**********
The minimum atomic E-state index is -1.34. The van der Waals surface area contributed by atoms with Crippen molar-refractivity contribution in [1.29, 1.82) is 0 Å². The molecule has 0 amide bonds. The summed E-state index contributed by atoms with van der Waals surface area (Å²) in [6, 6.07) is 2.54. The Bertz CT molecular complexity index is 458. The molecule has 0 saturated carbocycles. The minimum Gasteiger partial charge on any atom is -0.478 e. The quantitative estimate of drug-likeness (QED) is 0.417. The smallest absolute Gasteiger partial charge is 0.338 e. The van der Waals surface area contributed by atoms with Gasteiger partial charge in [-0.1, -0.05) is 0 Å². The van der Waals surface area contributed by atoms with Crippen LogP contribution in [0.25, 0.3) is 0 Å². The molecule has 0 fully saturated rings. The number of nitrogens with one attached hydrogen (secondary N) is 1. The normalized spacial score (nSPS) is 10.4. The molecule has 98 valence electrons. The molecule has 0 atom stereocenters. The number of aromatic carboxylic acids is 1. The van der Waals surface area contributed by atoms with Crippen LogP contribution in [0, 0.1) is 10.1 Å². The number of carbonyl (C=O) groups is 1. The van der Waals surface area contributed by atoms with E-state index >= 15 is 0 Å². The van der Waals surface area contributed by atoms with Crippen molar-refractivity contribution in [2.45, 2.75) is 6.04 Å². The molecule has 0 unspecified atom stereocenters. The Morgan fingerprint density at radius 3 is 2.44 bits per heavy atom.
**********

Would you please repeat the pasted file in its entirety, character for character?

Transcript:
The minimum atomic E-state index is -1.34. The van der Waals surface area contributed by atoms with Crippen molar-refractivity contribution in [1.29, 1.82) is 0 Å². The molecule has 0 amide bonds. The summed E-state index contributed by atoms with van der Waals surface area (Å²) in [6, 6.07) is 2.54. The Bertz CT molecular complexity index is 458. The molecule has 0 saturated carbocycles. The minimum Gasteiger partial charge on any atom is -0.478 e. The quantitative estimate of drug-likeness (QED) is 0.417. The smallest absolute Gasteiger partial charge is 0.338 e. The van der Waals surface area contributed by atoms with Gasteiger partial charge in [-0.1, -0.05) is 0 Å². The van der Waals surface area contributed by atoms with Crippen LogP contribution in [0.25, 0.3) is 0 Å². The molecule has 0 fully saturated rings. The number of nitrogens with one attached hydrogen (secondary N) is 1. The normalized spacial score (nSPS) is 10.4. The molecule has 98 valence electrons. The molecule has 0 atom stereocenters. The number of aromatic carboxylic acids is 1. The van der Waals surface area contributed by atoms with Crippen LogP contribution in [0, 0.1) is 10.1 Å². The number of carbonyl (C=O) groups is 1. The van der Waals surface area contributed by atoms with E-state index >= 15 is 0 Å². The van der Waals surface area contributed by atoms with Crippen molar-refractivity contribution in [2.45, 2.75) is 6.04 Å². The molecule has 0 unspecified atom stereocenters. The Morgan fingerprint density at radius 3 is 2.44 bits per heavy atom.